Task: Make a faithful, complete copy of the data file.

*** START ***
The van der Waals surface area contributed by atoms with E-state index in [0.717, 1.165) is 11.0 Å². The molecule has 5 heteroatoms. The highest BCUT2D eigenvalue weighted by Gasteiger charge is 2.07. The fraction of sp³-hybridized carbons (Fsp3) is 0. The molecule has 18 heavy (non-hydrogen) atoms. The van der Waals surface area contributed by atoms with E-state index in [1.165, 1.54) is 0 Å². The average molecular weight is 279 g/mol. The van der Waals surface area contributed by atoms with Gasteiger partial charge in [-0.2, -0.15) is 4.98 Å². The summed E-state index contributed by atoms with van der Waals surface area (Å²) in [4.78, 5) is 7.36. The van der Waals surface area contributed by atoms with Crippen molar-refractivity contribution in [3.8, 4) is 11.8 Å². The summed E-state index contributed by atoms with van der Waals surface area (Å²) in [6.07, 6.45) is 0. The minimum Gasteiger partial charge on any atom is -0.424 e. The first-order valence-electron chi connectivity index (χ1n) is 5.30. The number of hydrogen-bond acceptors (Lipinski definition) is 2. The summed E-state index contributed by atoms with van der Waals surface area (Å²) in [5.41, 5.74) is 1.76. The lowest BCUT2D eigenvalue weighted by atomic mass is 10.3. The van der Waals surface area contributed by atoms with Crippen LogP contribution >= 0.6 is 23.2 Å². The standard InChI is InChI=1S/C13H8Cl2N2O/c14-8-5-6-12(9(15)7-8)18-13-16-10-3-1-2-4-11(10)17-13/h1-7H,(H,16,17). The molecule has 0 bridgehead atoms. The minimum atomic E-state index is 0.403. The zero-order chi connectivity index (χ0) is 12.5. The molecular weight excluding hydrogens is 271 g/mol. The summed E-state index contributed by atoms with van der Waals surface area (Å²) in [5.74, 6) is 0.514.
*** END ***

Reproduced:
The van der Waals surface area contributed by atoms with E-state index in [0.717, 1.165) is 11.0 Å². The molecule has 5 heteroatoms. The highest BCUT2D eigenvalue weighted by Gasteiger charge is 2.07. The fraction of sp³-hybridized carbons (Fsp3) is 0. The molecule has 18 heavy (non-hydrogen) atoms. The van der Waals surface area contributed by atoms with E-state index in [1.165, 1.54) is 0 Å². The average molecular weight is 279 g/mol. The van der Waals surface area contributed by atoms with Gasteiger partial charge in [-0.2, -0.15) is 4.98 Å². The summed E-state index contributed by atoms with van der Waals surface area (Å²) in [4.78, 5) is 7.36. The van der Waals surface area contributed by atoms with Crippen molar-refractivity contribution in [3.8, 4) is 11.8 Å². The summed E-state index contributed by atoms with van der Waals surface area (Å²) in [6.07, 6.45) is 0. The minimum Gasteiger partial charge on any atom is -0.424 e. The first-order valence-electron chi connectivity index (χ1n) is 5.30. The number of hydrogen-bond acceptors (Lipinski definition) is 2. The summed E-state index contributed by atoms with van der Waals surface area (Å²) in [5.41, 5.74) is 1.76. The lowest BCUT2D eigenvalue weighted by atomic mass is 10.3. The van der Waals surface area contributed by atoms with Crippen LogP contribution >= 0.6 is 23.2 Å². The standard InChI is InChI=1S/C13H8Cl2N2O/c14-8-5-6-12(9(15)7-8)18-13-16-10-3-1-2-4-11(10)17-13/h1-7H,(H,16,17). The molecule has 0 bridgehead atoms. The minimum atomic E-state index is 0.403. The zero-order chi connectivity index (χ0) is 12.5. The molecular weight excluding hydrogens is 271 g/mol. The summed E-state index contributed by atoms with van der Waals surface area (Å²) in [5.74, 6) is 0.514.